It is normal for you to feel a strong sense of urgency to urinate. This is from the procedure and from the presence of the catheter. In most patients, this dissipates within a couple of hours. Some patients require medications to help relax the bladder while the catheter is in. Your catheter may be attached to a large bag that runs fluid into your bladder (irrigation) to keep it washed out. Through a separate channel in the catheter, the fluid runs out into a drainage bag. This continuous bladder irrigation (CBI) is done to prevent blood clots from obstructing the catheter. The rate of the irrigation will be adjusted by the doctor or the nurses to a rate that keeps your urine on the clear side.
The catheter will be removed once the urine is clear. This may be the day after surgery or the next 2-3 days. Once the catheter is removed, and you are passing urine, you will be discharged from hospital.
Typically, you can return to work within a few days to a week. If your occupation requires heavy lifting or straining, please let us know so that we may keep you out of work for a slightly longer period.
Expectations of Outcome
Most patients are very satisfied after the procedure. The improvements that are typically noted immediately after the operation are:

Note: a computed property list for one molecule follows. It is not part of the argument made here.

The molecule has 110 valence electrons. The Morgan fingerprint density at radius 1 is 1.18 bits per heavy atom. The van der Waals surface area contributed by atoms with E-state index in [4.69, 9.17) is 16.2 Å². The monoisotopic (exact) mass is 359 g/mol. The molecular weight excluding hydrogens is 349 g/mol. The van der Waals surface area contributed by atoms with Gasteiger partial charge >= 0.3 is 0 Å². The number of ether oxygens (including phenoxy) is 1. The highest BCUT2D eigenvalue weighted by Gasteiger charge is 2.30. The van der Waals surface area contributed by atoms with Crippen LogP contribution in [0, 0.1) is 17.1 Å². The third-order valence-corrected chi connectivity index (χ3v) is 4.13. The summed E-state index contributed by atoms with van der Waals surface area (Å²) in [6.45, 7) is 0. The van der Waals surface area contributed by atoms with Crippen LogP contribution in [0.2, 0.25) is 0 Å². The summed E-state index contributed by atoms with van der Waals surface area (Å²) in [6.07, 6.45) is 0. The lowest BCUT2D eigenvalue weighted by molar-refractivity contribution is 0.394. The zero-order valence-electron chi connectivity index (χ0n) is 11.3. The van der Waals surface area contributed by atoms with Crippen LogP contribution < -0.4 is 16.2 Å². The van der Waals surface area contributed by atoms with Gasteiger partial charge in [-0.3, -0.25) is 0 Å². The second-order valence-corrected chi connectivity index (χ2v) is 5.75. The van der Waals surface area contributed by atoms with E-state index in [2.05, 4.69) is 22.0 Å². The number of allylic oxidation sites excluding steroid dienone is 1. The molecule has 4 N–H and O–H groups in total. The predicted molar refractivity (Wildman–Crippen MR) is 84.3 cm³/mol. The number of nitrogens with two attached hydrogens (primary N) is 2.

- stronger force of stream
- decreased standing around waiting for the urination to commence
- decreased need to push
- loss of interruption of flow (ie. where the flow used to start and stop and start, etc.)
- loss of the sensation that you are “not really emptying your bladder”
In some patients, it may be difficult to control the urine for a couple of weeks. In addition, you may have a burning sensation when passing urine. This symptom usually resolves within one month after the procedure. You may notice that you are still voiding frequently and with some urgency (sensation that forces you to get to the bathroom quickly). These symptoms can take a long time to disappear. In patients that were significantly obstructed for a prolonged period, these symptoms may never fully resolve. Nocturia (getting up at night to urinate) is typically the last symptom to resolve. In many instances, it may become less frequent, but never fully disappear. The reason is that nocturia can be due to several other physiological issues and also because the night-time ritual becomes somewhat habitual.
Retrograde ejaculation is when the semen (during ejaculation) goes backward into the bladder instead of forward and out of the penis. This is expected to some degree in almost all patients. It may be that your semen volume is less, or absent altogether. You will still have the sensation of orgasm, but you may not see the semen. In this regard, you may be considered sterile.
Possible Complications of the Procedure
The vast majority of patients will not experience any problem after a TURP. However, any procedure, regardless of complexity or time, can be associated with unforeseen problems. They may be immediate or even quite delayed in presentation. These may include, but are not limited to: